The premise was amazing. I loved that the fantasy was blended with the perfect amount of science and realism to make it believable, and it was all woven in such a way as to make it completely compelling.  The story was based off of mythology that was not overused in anyway, and was quite unknown amongst most people. It was completely unfamiliar to me, and I loved that. It was unique – I can honestly say that I had never heard of Magonia before this book. Combine this with beautiful descriptions and absolute creativity and you have the perfect setting.

There was a little bit of a love triangle in this book – sort of. I’ll have to be vague, so I don’t spoil 😀 – though it was done in a way that was understandable and believable, given Aza’s situation. It becomes apparent quite soon in the book that Aza is very close to her best friend, Jason, and I loved how natural and strong their relationship was.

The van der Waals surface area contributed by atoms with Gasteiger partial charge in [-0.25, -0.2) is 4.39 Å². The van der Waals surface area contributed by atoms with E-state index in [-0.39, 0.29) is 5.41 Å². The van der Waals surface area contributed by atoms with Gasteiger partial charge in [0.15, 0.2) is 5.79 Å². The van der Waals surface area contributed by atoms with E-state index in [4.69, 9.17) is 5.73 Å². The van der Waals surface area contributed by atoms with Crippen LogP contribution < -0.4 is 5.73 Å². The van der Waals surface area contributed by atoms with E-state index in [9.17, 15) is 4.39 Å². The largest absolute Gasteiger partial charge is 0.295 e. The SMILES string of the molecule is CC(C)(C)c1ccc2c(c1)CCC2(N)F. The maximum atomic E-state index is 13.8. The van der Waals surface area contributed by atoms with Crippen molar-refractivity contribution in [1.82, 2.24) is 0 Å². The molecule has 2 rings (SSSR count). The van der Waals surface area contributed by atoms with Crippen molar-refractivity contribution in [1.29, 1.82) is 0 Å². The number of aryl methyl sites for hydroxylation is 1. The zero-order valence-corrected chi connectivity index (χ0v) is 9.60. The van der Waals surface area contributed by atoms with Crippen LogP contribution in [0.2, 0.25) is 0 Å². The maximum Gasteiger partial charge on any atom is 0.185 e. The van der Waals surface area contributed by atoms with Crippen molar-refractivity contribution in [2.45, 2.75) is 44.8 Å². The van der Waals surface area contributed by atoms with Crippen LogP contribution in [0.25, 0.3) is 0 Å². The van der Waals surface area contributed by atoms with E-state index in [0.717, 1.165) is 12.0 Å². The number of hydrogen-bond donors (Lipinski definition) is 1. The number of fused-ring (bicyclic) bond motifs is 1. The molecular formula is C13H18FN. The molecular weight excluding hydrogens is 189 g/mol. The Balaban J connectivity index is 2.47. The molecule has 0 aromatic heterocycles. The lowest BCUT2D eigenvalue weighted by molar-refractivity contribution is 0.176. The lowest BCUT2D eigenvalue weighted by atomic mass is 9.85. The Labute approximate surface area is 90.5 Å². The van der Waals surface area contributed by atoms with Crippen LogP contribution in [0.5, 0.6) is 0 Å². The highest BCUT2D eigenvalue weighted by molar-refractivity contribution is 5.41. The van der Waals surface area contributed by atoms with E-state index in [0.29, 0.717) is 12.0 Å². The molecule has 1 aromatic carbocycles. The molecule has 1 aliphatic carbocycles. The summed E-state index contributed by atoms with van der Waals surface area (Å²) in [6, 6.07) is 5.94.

The writing just added to the magic that was Magonia. It was amazing; elegant, gripping, and again, unique in a way that I cannot describe. You’ll just have to read it yourself to find out ;).

I absolutely loved Magonia. I can honestly say that it is not only one of the best books of this year, but one of the best books I have ever read.

Rating: ★★★★★